A: Your blog, Tales of SWAGing encompasses the phrase “Scientific Wild Ass Guessing” (SWAG) – tell us a bit about that and how it drives your blog.
Ashley: I can’t take credit for the title; it was Ashley’s (uhm, a different Ashley than yours truly) idea. It comes from the Diabetes Term of Endearment “SWAG Bolus.” There’s a lot of science involved but at the end of the day, diabetes management still utilizes a lot of instinct. I think the title speaks to the fact that I don’t take myself too seriously, and I certainly don’t pretend to have all of this diabetes stuff figured out.
A: What is your favorite thing to write about?
Ashley: I always enjoy writing about good news or reasons for celebration but I like writing the most when it’s part of something like HAWMC. I learn so much about fellow bloggers when we’re discussing the same topic or writing within the same parameters. Just the tone that someone chooses when writing about a topic says so much about them and their approach to their health (side note: Psych major in the house).
A: What is the toughest thing to write about and how do you decide whether or not to write about it anyway?
Ashley: My general rule is that the posts that are the hardest for me to write are the ones that most need to be written. It’s always hard to write about problems I’m having with my diabetes management. It’s hard to admit when I’m having a difficult time and feel as though I’m suffocating under the weight of it all. That’s when the support of the community is the most crucial and the Diabetes Online Community never disappoints. It may take me longer to actually write the posts that are the most difficult but in the end I’m always glad and relieved that I did.
A: What do you wish the general public knew about your condition?
Ashley: I think my biggest wish is that TV doctors and some publications would just stop talking about diabetes altogether because most of the information they give does more harm than good and I really wish they would stop using diabetes as a threat. I wish the general public realized that the word “cure” is thrown around haphazardly when it comes to diabetes. There is no biological cure and every time that word is thrown around I feel it negatively impacts the support of diabetes research by the general public. I also wish that the public realized just how serious all forms of diabetes are despite their invisibility and just how many of them either know someone with diabetes or will themselves become a PWD.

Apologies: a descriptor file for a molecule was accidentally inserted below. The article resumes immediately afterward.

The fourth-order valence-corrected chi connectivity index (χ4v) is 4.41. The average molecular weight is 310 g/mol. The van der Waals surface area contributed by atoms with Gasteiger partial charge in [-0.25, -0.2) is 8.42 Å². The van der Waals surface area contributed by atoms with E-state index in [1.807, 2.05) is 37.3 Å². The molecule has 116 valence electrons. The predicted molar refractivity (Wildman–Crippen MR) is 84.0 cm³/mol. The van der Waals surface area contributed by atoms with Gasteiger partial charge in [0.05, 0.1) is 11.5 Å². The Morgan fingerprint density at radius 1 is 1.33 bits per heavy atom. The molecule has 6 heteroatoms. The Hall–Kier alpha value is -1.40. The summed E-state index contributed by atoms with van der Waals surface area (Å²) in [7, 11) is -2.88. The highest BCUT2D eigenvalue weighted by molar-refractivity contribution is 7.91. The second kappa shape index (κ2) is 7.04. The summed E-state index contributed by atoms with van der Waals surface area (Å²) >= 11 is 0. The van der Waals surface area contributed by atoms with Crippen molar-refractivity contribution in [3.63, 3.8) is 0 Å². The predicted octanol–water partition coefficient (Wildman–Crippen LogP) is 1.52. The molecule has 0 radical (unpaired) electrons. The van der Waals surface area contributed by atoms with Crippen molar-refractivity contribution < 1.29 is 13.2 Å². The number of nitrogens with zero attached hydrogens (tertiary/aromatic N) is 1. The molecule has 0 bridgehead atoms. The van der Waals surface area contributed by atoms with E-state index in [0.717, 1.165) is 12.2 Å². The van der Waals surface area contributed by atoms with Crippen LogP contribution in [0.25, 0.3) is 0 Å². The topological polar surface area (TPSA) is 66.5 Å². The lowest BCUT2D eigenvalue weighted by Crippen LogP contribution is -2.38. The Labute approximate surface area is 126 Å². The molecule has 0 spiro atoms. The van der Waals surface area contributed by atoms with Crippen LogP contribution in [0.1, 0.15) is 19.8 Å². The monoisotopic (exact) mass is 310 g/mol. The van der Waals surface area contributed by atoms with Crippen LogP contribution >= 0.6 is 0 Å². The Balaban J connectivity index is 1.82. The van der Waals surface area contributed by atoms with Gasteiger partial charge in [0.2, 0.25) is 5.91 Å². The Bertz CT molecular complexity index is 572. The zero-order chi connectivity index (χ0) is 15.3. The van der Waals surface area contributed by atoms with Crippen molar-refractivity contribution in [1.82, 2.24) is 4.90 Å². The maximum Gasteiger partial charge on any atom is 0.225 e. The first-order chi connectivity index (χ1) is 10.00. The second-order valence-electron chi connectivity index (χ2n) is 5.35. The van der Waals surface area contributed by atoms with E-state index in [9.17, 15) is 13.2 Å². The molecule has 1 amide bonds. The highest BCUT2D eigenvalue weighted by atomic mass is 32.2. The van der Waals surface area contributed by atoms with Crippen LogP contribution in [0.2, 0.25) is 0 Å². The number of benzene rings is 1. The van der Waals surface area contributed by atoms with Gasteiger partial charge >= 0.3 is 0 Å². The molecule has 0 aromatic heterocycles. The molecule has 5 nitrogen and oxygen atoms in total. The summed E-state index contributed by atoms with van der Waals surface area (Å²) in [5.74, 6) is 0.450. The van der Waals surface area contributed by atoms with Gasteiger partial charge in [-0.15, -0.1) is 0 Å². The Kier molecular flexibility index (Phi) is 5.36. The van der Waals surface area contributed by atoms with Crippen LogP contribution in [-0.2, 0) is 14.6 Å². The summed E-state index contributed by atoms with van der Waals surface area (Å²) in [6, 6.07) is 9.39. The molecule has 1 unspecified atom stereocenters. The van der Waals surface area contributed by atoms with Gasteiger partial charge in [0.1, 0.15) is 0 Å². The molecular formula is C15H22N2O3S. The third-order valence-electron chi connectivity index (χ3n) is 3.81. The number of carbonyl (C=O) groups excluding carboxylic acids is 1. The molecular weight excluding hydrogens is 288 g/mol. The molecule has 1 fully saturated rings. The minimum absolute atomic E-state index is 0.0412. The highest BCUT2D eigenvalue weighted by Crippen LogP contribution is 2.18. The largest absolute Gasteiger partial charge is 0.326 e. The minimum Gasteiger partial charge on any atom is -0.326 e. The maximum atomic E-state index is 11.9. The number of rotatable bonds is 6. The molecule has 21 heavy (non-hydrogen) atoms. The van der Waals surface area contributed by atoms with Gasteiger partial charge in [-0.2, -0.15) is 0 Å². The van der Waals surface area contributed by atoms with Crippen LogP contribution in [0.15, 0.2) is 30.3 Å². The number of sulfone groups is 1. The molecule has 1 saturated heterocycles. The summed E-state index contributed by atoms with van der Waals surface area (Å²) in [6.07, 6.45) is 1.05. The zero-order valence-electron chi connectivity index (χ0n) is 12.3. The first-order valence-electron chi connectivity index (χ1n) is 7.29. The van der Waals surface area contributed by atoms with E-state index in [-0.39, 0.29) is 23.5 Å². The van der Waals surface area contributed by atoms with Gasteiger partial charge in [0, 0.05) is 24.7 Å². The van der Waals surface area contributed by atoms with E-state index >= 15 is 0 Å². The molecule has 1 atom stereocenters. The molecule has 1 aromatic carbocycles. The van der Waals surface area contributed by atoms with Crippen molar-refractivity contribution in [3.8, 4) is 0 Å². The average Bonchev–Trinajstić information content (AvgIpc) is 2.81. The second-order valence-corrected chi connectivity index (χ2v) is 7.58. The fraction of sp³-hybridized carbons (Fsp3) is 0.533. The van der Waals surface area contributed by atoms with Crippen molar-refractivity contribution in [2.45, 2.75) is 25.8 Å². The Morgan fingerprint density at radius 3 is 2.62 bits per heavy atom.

A: What do you do when you’re not blogging?
Ashley: When I’m not blogging, I’m a student getting ready to start my doctorate program. I’m also a gym rat and a lover of all things shiny.
A: It’s a brand new month, do you have any ideas for what you’re going to blog about in the future? How do you decide what to write about?
Ashley: This month I’m taking part in Diabetes Blog Week. I also plan to tackle the HAWMC wrap-up post and the DSMA Blog Carnival topic. I have my 3rd Diaversary and my quarterly endocrinologist appointment this month so I’ll be writing about those, too. Generally speaking, if there’s something to celebrate, own up to, or something in the world of diabetes that’s making me angry (ie: diabetes myths), I blog about it.